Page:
Diversity speaker a hit at Mac High
And stop saying harmful, hateful things about people, said Hawkins, who travels North America speaking at high schools. Instead, he said, help other people.
“What you give out is what you get back,” he said.
Hawkins, who holds a bachelor’s degree in communication of organization with a minor in psychology, speaks to more than 400,000 students, parents, educators and business people each year. He also has co-authored several books, including “Teen Power” and “GO MAD (Go Out and Make a Difference).” He and his wife run Real Inspiration, an organization that works with educators on improving school climate.
He grew up in a violent part of Los Angeles, the son of a single mother. He credits his success in life to education and leadership.
Mac High leadership students heard Hawkins speak at a conference last fall and booked him to visit their school.
Jack Anderson and Penn Sumner, student body president and vice-president, said they found him inspiring at both events. And they thought students really appreciated his message Wednesday.
That was evidenced by the mob of students, 100 or more, who surrounded Hawkins after his talk. They wanted to shake his hand, have their photo taken or tell him how much his words had meant to them.
“It was a pretty good presentation,” said Gabriel Rojas as he waited his turn. “I liked how he said to respect others.”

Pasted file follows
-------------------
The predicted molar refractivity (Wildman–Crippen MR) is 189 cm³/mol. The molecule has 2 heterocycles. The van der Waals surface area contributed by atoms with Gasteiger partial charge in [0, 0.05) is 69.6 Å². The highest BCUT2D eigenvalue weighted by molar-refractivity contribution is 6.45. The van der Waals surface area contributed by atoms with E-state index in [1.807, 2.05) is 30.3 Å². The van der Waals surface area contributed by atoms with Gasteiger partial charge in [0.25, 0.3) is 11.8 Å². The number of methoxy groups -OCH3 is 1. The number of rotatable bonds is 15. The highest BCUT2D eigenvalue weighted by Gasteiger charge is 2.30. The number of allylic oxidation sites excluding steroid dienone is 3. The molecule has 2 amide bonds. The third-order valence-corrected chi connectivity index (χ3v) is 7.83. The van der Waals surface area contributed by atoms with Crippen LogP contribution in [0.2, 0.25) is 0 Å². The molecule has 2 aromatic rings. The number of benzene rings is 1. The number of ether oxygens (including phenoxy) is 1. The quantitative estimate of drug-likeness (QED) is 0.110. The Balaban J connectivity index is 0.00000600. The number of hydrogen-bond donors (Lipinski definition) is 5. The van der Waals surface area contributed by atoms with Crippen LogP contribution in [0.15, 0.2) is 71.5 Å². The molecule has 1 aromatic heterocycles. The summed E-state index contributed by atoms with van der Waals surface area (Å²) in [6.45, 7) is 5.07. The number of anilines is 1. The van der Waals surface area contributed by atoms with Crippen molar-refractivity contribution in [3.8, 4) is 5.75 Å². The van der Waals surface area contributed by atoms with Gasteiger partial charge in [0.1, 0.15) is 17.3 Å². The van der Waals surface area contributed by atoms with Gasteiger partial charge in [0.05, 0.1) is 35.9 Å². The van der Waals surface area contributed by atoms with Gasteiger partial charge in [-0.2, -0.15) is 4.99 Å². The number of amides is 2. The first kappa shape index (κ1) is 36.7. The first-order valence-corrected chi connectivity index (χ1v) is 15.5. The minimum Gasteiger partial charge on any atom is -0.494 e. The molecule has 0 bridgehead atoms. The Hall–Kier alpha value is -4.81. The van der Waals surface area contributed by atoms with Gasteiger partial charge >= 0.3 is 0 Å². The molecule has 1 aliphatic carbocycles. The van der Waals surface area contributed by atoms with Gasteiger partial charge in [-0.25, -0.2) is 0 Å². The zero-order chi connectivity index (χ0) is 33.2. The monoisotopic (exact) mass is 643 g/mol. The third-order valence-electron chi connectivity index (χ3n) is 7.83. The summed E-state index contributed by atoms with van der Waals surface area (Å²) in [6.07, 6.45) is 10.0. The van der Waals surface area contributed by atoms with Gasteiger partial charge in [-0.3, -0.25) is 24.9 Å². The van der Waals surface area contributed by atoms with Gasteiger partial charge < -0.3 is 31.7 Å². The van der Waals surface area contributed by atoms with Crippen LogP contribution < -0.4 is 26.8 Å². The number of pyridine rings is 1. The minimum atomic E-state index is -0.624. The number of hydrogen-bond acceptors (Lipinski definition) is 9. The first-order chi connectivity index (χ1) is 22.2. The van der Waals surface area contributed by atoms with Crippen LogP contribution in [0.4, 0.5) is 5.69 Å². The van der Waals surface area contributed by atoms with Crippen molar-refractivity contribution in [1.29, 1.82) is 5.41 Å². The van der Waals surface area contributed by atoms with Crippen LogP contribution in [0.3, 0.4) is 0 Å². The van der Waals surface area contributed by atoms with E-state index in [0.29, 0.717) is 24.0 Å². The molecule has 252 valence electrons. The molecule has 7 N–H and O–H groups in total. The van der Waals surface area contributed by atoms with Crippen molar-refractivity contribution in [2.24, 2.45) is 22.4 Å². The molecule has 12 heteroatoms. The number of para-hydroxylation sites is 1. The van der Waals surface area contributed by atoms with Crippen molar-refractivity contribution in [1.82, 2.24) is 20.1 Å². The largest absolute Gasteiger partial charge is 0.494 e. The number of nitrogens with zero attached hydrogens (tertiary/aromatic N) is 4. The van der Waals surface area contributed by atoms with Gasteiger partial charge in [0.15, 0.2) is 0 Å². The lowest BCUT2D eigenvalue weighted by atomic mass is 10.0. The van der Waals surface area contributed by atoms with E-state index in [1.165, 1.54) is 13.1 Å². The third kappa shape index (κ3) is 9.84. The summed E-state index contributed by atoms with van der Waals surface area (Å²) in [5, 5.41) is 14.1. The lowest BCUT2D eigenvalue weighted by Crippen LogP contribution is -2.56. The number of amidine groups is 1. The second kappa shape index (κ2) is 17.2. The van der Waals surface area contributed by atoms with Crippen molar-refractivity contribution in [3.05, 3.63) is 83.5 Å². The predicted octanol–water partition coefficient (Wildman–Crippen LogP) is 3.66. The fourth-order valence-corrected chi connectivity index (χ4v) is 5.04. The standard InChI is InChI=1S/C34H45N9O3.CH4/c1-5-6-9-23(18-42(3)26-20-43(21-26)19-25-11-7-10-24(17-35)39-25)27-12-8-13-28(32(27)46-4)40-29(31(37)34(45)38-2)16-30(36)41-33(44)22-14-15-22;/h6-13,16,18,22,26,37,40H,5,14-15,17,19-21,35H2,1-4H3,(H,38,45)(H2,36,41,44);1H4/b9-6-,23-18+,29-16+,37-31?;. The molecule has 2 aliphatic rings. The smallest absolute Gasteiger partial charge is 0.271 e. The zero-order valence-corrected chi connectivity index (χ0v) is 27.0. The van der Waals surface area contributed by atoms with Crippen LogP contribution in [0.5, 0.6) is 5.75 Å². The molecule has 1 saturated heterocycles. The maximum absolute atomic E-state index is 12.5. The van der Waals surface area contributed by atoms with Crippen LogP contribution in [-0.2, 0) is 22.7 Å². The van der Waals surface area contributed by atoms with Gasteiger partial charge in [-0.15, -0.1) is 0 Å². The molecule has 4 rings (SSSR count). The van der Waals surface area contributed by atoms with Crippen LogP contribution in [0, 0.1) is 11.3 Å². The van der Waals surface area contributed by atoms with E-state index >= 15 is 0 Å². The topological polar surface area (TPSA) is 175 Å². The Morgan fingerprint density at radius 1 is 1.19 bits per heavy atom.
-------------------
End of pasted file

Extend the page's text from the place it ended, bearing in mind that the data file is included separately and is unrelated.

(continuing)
His friend Alex Cortes agreed. He was struck by Hawkins’ advice about not comparing yourself to others.
“I see people doing that a lot,” he said. “I think it’s dumb,” he said.
Mac High students were captivated by Hawkins’ one-hour presentation, which mixed humor with serious advice. He related some of the times he has been disrespected, and how he’s learned to let those remarks go.
“Twenty years ago, we would have fought,” he said, explaining the evolution of his reactions. “Twenty years ago, I didn’t know who I was.”
Now he realizes that many put-downs are a cry for help, he said. The name-caller actually feels bad or insecure about himself.
Everybody has problems, he said. The person on whom you take out your pain may be suffering just as much as you are.
“It isn’t easy for anybody,” he said. “Why would you make it harder for them?”
Rather, Hawkins encouraged students to focus on the positive things in their lives.
“You’re amazing ... strong ... smart ... kind,” he told students, listing numerous positive qualities.
“You’re a good person — if you think you are. What you think is what you become.”